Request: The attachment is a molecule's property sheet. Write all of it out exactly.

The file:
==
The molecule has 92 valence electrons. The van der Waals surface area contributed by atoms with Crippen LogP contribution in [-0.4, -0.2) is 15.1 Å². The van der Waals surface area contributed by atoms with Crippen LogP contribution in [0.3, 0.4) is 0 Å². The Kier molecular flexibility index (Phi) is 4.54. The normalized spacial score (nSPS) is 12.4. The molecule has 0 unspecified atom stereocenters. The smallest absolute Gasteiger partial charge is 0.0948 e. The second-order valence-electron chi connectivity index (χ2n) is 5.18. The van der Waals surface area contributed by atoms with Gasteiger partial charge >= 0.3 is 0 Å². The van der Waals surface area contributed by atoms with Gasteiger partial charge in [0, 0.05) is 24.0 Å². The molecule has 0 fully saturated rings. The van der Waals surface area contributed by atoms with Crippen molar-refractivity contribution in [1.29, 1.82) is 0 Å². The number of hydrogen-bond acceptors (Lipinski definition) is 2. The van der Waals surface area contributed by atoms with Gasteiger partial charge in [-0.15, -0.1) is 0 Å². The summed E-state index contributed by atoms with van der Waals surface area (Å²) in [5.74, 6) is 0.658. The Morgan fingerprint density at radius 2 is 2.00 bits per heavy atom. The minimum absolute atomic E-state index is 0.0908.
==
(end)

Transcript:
The molecule has 92 valence electrons. The van der Waals surface area contributed by atoms with Crippen LogP contribution in [-0.4, -0.2) is 15.1 Å². The van der Waals surface area contributed by atoms with Crippen LogP contribution in [0.3, 0.4) is 0 Å². The Kier molecular flexibility index (Phi) is 4.54. The normalized spacial score (nSPS) is 12.4. The molecule has 0 unspecified atom stereocenters. The smallest absolute Gasteiger partial charge is 0.0948 e. The second-order valence-electron chi connectivity index (χ2n) is 5.18. The van der Waals surface area contributed by atoms with Gasteiger partial charge >= 0.3 is 0 Å². The van der Waals surface area contributed by atoms with Gasteiger partial charge in [0, 0.05) is 24.0 Å². The molecule has 0 fully saturated rings. The van der Waals surface area contributed by atoms with Crippen molar-refractivity contribution in [1.29, 1.82) is 0 Å². The number of hydrogen-bond acceptors (Lipinski definition) is 2. The van der Waals surface area contributed by atoms with Gasteiger partial charge in [-0.15, -0.1) is 0 Å². The summed E-state index contributed by atoms with van der Waals surface area (Å²) in [5.74, 6) is 0.658. The Morgan fingerprint density at radius 2 is 2.00 bits per heavy atom. The minimum absolute atomic E-state index is 0.0908.